In the wake of blockbuster consolidation deals announced by some of the nation’s largest insurers, Kaiser Permanente has announced a major acquisition of its own. The California-based insurer plans to acquire Group Health Cooperative in a deal that would expand Kaiser's service area to Washington state and northern Idaho.
In today’s healthcare reform environment, it seems everyone wants to be like Kaiser Permanente. More health systems are creating their own health plans as they pursue an integrated delivery model that includes hospitals, physicians and payers under one system, which is the Kaiser Permanente model. Now with the proposed acquisition of Group Health Cooperative, the health system is signaling that it’s ready to give the nation more Kaiser.
Because Group Health Cooperative is already a successful local health plan with its own clinics, the acquisition makes sense for Kaiser. At the same time, KP’s technological expertise would be a boost for GHC. Kaiser is one of the best at utilizing telemedicine to conduct virtual office visits, including the use of kiosks set up at some of its largest California employer clients. This technology often eliminates the need to drive to a physician’s office for care. Instead, patients go inside a small booth and get a diagnosis and a prescription. Kaiser’s newest strategy is its Target retail clinics, where it serves its members—and for the first time—non-members. Kaiser has said it may expand this strategy into Washington.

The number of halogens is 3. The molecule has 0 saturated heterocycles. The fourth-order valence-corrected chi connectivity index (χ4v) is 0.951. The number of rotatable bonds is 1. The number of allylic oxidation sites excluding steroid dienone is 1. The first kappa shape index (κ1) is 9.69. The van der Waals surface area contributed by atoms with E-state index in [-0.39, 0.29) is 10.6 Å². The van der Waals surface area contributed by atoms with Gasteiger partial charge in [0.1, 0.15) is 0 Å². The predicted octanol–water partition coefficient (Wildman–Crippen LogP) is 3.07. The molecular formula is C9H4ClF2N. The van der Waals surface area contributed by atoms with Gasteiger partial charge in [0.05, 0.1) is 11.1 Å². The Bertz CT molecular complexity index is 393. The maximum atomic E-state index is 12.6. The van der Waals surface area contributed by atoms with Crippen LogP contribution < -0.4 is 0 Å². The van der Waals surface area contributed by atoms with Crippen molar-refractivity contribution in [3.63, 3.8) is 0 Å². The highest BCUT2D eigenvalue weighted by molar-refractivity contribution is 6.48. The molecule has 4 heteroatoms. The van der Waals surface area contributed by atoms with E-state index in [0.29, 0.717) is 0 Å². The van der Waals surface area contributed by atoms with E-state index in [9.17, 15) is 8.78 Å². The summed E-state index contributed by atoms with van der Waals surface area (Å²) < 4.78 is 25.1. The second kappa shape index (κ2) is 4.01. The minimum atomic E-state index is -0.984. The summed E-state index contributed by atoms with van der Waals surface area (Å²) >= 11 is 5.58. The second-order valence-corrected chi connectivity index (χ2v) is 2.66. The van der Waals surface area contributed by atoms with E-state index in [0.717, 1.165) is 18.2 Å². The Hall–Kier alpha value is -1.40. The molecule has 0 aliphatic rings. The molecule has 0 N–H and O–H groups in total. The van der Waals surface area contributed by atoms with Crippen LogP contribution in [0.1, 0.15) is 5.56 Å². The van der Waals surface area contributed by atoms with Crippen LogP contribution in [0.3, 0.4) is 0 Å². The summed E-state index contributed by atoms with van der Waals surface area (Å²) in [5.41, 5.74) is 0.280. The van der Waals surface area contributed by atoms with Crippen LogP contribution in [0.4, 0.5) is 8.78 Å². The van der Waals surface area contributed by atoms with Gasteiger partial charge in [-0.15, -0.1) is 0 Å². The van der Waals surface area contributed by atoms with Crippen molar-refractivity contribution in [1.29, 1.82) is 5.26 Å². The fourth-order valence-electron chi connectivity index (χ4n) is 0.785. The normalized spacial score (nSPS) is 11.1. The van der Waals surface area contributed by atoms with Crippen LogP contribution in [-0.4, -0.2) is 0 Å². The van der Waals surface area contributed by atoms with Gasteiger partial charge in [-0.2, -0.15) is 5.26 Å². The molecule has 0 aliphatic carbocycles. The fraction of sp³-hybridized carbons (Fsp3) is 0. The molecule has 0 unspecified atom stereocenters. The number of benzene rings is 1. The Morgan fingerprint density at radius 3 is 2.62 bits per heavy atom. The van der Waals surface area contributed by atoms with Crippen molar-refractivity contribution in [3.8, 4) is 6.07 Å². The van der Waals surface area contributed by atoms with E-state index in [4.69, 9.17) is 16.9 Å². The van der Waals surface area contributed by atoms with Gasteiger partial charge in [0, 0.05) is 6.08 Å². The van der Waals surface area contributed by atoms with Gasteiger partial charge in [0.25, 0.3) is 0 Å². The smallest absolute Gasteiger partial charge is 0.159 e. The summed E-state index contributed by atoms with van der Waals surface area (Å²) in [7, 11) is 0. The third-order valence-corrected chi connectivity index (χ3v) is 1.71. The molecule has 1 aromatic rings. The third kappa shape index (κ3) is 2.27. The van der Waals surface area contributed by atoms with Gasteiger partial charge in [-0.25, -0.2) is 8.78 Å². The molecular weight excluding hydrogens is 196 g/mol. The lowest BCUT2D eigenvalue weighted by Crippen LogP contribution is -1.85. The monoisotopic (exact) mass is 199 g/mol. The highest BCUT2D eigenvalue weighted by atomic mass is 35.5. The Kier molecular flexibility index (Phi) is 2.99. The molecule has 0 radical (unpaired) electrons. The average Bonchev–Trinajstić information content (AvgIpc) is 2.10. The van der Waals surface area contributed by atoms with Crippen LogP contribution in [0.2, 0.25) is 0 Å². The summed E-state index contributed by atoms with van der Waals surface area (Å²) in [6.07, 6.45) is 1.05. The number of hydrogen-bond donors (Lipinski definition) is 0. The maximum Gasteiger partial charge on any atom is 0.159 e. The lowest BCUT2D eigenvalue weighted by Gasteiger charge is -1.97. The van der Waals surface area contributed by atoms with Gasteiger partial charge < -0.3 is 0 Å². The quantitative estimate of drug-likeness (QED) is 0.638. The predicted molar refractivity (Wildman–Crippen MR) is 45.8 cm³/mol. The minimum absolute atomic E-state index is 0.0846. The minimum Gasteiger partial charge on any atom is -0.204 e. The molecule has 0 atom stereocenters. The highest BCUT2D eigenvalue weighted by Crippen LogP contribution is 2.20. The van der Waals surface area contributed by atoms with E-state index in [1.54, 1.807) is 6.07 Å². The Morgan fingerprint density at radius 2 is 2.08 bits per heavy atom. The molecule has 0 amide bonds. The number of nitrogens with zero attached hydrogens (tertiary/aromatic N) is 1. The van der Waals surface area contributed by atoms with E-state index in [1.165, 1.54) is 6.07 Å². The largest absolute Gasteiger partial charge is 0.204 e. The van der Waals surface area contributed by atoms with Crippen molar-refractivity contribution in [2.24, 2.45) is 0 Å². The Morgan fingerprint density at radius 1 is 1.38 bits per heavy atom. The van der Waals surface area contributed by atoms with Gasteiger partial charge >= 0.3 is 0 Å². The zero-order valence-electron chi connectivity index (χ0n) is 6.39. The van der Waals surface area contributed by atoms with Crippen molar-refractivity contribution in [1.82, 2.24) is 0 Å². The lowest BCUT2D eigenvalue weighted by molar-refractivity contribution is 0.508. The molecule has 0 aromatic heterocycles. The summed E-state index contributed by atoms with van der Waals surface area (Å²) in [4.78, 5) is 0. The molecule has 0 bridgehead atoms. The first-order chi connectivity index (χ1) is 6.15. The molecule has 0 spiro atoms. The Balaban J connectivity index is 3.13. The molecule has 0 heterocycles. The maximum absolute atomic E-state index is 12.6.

Kaiser could also enter the hospital market in Washington state. The combined power of Kaiser and Group Health Cooperative could lure a hospital to join the delivery network, even as independent hospitals become scarce in Washington state. Kaiser Permanente’s model of fully integrating providers and payers would likely boost Group Health Cooperative’s competitive positioning in Washington state, where the healthcare industry is considered innovative and competitive.
The acquisition is expected to close in late 2016 and still needs approval from state and federal regulators. Washington state insurance commissioner Mike Kreidler could put a hiccup in Kaiser’s plans, which include a new $1.8 billion foundation formed by Kaiser to help close the deal. KP could be forced to make additional concessions to appease Kreidler.
Kaiser is rumored to also be interested in expansion in Michigan. As health plans such as Anthem and Aetna grow through mega-mergers, watch for Kaiser Permanente to continue to do the same.
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